- A client’s legal professional privilege can be destroyed and lost relatively easily (often inadvertently) by that client’s own conduct, or the conduct of their lawyers
- Practitioners should be careful to ensure privilege is not unintentionally waived
- When dealing with privileged material, practitioners need to make sure that their client does not engage in conduct inconsistent with the maintenance of privilege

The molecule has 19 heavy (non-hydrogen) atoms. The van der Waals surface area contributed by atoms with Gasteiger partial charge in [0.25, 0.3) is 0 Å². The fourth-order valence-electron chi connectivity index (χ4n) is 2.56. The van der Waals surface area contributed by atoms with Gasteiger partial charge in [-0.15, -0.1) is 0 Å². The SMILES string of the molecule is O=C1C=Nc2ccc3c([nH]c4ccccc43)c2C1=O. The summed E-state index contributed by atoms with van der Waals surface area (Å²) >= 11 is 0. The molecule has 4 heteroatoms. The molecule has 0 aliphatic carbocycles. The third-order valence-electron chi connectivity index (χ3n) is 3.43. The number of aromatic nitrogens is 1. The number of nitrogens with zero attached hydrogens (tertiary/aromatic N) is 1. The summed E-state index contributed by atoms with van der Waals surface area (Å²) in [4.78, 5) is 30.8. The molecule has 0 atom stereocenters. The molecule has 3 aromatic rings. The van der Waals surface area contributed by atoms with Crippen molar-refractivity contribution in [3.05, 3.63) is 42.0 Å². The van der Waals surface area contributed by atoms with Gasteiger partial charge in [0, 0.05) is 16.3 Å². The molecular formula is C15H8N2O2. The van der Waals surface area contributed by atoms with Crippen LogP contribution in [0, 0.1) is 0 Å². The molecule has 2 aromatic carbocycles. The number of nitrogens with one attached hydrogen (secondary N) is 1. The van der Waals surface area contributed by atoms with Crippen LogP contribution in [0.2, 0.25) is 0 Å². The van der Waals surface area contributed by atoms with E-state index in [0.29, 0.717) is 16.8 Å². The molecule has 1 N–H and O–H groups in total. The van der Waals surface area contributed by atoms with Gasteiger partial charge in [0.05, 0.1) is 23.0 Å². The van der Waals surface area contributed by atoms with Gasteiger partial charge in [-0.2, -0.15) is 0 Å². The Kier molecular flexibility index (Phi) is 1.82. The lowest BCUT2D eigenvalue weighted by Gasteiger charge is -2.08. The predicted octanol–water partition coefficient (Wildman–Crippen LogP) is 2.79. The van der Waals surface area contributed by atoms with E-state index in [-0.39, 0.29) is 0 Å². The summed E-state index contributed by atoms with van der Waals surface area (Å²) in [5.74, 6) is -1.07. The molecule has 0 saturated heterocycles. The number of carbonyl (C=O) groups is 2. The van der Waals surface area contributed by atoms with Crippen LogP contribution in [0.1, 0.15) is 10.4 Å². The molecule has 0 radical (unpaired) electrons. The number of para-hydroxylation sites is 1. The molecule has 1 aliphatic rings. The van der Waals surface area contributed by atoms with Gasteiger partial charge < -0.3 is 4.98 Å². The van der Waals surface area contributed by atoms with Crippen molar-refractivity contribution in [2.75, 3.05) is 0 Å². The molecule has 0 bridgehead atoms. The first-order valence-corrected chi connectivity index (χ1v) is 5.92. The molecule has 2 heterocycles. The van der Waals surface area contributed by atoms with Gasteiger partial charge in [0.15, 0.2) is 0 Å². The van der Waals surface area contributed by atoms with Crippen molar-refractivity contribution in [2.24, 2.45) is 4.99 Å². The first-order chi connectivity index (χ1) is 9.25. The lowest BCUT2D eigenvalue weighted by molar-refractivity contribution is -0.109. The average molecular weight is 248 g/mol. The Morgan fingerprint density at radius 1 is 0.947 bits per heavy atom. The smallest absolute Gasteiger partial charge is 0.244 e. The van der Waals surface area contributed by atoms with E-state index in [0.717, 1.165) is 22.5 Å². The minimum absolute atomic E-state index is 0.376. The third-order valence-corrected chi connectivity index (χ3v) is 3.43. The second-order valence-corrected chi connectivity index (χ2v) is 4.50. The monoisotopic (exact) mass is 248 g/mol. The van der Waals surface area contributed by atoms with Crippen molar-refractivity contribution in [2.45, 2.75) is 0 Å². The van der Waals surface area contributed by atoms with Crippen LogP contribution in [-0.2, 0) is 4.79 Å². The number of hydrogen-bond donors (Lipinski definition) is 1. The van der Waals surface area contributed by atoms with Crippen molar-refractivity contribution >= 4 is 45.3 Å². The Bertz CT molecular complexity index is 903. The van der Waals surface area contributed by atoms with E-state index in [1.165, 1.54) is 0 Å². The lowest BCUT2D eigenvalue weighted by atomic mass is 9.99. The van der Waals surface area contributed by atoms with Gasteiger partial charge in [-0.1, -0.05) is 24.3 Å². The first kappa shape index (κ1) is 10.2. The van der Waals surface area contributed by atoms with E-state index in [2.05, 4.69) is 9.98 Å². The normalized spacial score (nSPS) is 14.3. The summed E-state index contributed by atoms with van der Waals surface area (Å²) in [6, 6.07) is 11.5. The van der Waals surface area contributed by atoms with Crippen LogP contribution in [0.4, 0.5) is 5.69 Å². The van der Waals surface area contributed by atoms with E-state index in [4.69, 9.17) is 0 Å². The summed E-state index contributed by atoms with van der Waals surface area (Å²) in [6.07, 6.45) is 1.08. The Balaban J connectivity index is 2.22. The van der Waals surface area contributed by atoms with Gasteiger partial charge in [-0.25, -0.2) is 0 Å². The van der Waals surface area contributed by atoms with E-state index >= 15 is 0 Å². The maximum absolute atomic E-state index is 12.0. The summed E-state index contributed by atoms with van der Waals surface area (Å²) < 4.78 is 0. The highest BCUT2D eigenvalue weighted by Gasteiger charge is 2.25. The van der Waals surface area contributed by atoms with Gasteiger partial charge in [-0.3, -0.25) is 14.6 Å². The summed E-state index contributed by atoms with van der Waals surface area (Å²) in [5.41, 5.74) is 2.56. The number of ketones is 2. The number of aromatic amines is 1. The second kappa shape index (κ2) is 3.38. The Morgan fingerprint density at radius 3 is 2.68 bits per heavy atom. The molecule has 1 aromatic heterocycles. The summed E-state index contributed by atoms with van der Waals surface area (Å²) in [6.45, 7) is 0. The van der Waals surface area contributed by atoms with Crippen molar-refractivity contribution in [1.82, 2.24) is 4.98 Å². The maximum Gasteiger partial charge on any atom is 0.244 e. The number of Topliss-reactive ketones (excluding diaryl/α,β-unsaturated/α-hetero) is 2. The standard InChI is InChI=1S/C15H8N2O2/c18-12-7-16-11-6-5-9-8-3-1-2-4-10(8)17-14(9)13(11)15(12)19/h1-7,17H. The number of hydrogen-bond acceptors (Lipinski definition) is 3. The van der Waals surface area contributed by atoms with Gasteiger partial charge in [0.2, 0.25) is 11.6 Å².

Legal Professional Privilege or, in the terms of the Evidence Act 1995 (NSW), Client Legal Privilege, is a fundamental tenet of our legal system. The doctrine has withstood attack from various quarters over the decades; but – like many things of value it has a brittle dimension. A party’s legal professional privilege can be destroyed and lost relatively easily (and sometimes through inadvertence) by that party’s own conduct, or the conduct of their lawyers. This article contains some pragmatic practice pointers on the issue of loss/waiver of privilege – specifically dealing with preliminary correspondence, discovery and cross-examination.